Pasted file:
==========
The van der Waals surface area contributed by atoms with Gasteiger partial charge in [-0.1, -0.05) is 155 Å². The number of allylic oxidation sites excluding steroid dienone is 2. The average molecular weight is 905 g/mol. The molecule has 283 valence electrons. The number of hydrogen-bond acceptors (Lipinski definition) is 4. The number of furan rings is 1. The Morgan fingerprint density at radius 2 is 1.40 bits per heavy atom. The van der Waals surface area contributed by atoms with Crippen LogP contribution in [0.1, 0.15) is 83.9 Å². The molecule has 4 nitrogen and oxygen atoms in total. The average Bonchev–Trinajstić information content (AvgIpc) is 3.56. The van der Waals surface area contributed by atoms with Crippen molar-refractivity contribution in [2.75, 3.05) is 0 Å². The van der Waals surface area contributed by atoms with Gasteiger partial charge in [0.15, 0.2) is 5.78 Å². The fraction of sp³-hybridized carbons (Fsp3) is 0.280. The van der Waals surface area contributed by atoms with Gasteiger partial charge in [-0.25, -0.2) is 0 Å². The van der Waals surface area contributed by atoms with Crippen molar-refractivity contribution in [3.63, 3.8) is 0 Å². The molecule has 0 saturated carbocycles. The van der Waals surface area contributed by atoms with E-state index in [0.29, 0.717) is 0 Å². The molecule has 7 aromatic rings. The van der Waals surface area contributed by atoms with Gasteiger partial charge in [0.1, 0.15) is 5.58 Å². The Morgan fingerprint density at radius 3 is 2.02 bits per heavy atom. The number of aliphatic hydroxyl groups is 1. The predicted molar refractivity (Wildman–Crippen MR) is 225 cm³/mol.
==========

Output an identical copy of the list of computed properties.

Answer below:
The van der Waals surface area contributed by atoms with Gasteiger partial charge in [-0.1, -0.05) is 155 Å². The number of allylic oxidation sites excluding steroid dienone is 2. The average molecular weight is 905 g/mol. The molecule has 283 valence electrons. The number of hydrogen-bond acceptors (Lipinski definition) is 4. The number of furan rings is 1. The Morgan fingerprint density at radius 2 is 1.40 bits per heavy atom. The van der Waals surface area contributed by atoms with Crippen LogP contribution in [0.1, 0.15) is 83.9 Å². The molecule has 4 nitrogen and oxygen atoms in total. The average Bonchev–Trinajstić information content (AvgIpc) is 3.56. The van der Waals surface area contributed by atoms with Crippen molar-refractivity contribution in [2.75, 3.05) is 0 Å². The van der Waals surface area contributed by atoms with Gasteiger partial charge in [0.15, 0.2) is 5.78 Å². The fraction of sp³-hybridized carbons (Fsp3) is 0.280. The van der Waals surface area contributed by atoms with Gasteiger partial charge in [-0.25, -0.2) is 0 Å². The van der Waals surface area contributed by atoms with Crippen molar-refractivity contribution in [3.63, 3.8) is 0 Å². The molecule has 0 saturated carbocycles. The van der Waals surface area contributed by atoms with E-state index in [0.29, 0.717) is 0 Å². The molecule has 7 aromatic rings. The van der Waals surface area contributed by atoms with Gasteiger partial charge in [0.1, 0.15) is 5.58 Å². The Morgan fingerprint density at radius 3 is 2.02 bits per heavy atom. The number of aliphatic hydroxyl groups is 1. The predicted molar refractivity (Wildman–Crippen MR) is 225 cm³/mol.